Each export shipment involves many documents to satisfy government regulations controlling exporting as well as to meet requirements for international commercial payment transactions. The more frequently required documents are expert declaration, consular invoices or certificates of origin, bills of lading, commercial invoices and insurance certificates. Additional documents such as import licenses, export licenses packing lists, and inspection certificates for agricultural products are often necessary.
The paper work involved in successfully completing a transaction is considered by many to be the greatest of all non tariff trade barriers. There are 125 different documents in regular or special use in more than 1,000 different forms. A single shipment may require over 50 documents and involve as many as 28 different parties and government agencies or require as few as five. Luckily, software is available that takes some of the burden out of this task. In one such program the export information is entered once and the program automatically completes more than two dozen standard export forms which can then be either printed or e-mailed to freight forwarders, customs brokers or customers.
Although documents can be prepared routinely their importance should not be minimized incomplete of improperly prepared documents lead to delays in shipment. For example a Mexican customer official noticed that a certain piece of documentation out of all the paperwork required for a complete trainload of containers lacked a required signature – just one signature. The officer held the train up for almost two days until every container was unloaded and opened to verify that the contents matched the contents listed on the manifest. In some countries penalties fines, o even confiscation of the goods could have resulted form errors its documentation.
Export documents are the result of requirements imposed by the exporting government of requirements set by commercial procedures established in foreign trade, and in some cases of the supporting import documents required by the importing government. See exhibit below for descriptions of the principal export documents.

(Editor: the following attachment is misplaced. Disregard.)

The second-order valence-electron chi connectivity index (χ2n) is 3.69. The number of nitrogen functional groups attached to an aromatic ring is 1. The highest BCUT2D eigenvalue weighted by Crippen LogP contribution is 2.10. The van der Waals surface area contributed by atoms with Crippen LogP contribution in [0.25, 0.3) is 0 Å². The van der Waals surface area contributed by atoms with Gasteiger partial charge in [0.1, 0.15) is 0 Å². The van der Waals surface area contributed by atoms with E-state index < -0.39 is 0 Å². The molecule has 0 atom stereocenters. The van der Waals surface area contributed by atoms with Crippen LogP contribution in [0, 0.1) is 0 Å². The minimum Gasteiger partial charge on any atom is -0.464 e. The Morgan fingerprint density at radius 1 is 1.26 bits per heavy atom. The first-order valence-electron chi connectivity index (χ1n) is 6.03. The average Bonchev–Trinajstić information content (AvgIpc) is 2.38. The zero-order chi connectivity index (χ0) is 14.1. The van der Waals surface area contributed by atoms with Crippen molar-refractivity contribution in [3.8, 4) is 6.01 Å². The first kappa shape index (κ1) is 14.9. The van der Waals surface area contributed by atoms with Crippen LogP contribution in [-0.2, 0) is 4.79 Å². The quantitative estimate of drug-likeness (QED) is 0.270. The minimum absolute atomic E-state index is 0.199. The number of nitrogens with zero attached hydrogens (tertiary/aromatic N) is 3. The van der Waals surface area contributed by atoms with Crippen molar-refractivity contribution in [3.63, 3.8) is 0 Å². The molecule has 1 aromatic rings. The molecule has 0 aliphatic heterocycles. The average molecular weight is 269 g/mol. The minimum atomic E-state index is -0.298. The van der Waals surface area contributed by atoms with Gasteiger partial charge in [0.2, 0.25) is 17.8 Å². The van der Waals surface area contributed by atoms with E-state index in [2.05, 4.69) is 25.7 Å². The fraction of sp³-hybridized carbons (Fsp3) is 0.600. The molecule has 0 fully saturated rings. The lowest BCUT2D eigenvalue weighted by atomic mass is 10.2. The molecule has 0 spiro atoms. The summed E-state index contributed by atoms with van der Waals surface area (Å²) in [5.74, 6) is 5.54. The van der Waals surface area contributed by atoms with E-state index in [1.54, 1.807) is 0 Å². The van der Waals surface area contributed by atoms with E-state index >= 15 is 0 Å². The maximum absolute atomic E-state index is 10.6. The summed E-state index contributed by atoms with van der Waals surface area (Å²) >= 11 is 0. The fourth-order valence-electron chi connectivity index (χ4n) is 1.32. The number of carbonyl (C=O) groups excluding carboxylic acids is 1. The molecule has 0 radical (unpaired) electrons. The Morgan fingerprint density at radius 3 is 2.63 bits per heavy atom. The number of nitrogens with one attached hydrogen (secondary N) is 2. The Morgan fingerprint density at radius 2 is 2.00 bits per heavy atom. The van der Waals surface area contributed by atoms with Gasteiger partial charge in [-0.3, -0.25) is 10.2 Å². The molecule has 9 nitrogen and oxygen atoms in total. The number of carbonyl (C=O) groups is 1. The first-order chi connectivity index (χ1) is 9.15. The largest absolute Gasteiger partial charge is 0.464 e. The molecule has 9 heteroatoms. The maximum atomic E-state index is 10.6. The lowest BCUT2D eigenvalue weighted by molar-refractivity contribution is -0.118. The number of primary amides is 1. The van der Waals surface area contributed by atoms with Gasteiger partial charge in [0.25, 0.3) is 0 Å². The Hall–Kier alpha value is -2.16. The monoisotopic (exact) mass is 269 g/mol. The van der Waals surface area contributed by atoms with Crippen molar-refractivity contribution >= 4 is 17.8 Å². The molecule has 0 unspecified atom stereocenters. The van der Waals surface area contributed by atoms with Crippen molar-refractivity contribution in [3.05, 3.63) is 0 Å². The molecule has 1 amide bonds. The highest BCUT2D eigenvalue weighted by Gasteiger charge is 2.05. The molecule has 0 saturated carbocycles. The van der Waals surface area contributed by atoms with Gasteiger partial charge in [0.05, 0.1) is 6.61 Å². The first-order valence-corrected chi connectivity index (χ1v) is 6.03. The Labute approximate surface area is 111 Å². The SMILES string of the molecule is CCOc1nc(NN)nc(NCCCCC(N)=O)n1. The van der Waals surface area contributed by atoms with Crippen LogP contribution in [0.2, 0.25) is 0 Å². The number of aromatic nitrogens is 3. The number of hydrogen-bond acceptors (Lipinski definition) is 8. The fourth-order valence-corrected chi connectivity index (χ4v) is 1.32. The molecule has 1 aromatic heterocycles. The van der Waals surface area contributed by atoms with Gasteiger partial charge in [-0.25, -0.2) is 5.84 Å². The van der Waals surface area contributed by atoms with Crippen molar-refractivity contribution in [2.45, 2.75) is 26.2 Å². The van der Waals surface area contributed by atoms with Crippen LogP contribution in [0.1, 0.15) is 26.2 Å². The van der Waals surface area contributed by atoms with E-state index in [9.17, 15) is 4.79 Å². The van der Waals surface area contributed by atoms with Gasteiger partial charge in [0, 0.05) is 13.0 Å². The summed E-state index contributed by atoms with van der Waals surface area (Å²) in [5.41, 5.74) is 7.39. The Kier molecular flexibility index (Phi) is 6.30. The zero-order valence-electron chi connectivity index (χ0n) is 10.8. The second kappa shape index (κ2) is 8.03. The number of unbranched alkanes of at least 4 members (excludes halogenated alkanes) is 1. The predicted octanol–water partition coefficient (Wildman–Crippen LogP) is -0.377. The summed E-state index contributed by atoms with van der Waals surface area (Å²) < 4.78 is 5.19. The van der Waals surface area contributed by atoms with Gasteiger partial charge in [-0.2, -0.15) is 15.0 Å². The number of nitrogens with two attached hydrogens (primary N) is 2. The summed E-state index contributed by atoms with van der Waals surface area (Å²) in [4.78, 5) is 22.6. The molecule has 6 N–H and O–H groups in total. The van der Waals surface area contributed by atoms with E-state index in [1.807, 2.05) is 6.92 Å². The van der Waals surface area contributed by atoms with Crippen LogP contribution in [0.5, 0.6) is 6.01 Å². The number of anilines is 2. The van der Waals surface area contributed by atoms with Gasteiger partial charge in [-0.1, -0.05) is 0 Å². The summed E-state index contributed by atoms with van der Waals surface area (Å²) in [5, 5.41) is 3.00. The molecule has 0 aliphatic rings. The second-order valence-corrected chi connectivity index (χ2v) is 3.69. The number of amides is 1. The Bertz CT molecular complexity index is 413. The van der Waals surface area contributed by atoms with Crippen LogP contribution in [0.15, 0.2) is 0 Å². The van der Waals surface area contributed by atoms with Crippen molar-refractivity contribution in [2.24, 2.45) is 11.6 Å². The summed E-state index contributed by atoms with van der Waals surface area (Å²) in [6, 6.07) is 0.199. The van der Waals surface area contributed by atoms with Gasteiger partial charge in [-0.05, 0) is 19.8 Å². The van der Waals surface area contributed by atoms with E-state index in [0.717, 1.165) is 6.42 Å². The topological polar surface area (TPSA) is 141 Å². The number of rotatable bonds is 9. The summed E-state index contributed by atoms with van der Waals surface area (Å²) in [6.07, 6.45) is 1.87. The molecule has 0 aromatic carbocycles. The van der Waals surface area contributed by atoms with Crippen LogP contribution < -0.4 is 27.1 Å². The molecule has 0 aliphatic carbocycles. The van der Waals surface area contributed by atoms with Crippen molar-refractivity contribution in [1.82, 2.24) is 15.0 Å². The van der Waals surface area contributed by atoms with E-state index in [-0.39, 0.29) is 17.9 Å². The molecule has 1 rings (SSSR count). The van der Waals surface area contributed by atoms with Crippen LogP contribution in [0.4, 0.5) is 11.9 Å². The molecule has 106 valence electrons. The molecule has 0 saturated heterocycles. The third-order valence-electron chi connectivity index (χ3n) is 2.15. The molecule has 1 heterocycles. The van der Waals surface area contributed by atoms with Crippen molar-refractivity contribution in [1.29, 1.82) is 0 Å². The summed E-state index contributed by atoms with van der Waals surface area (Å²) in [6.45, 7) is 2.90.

Principal export Documents
Export documents: Presented at the port of exit, includes the names and addresses of the principals involved the destination of the goods a full description of the goods and their declared value.
Consular Invoice or Certificate of Origin: Some countries consular invoices obtained from the country’s consulate and returned with two to eight copies in the language of the country along with copies of other required documents (e.g. import licenses, commercial invoice and /or bill of lading) before certification is granted. Preparation of the document should be handled with extreme care because fines are levied for nay errors uncovered. In most countries the fine is shared with whoever finds the errors so few go undetected.
Bill of Lading: The bill of lading is the most important document required for establishing legal ownership and facilitating financial transactions, It serves the following purposes 1) as a contract for shipment between the carrier and shipper 2) as a receipt from the carrier for shipment, and 3) as a certificate of ownership or title to the goods.
Commercial Invoice: Every international transaction requires a commercial invoice, that is, a bill or statement for the goods sold. This document often serves several purposes, some countries require a copy for customs clearance and it is one of the financial documents required in international commercial payments.
Insurance policy or certificate: The insurance policy or certificate f insurance is considered a key document in export trade.
Licenses: Export or import licenses are additional documents frequently required in export trade. In those cases where import licenses are required by the country of entry a copy of the license or license number is usually required to obtain consular invoice. Whenever a commodity requires an export license it must be obtained before an export declaration can be properly certified.
Other documents: Sanitary and health inspection certificates attesting to the absence of diseases and pests may be required for certain agricultural products before a country allows goods to enter its borders packing lists with correct weights are also required in some cases.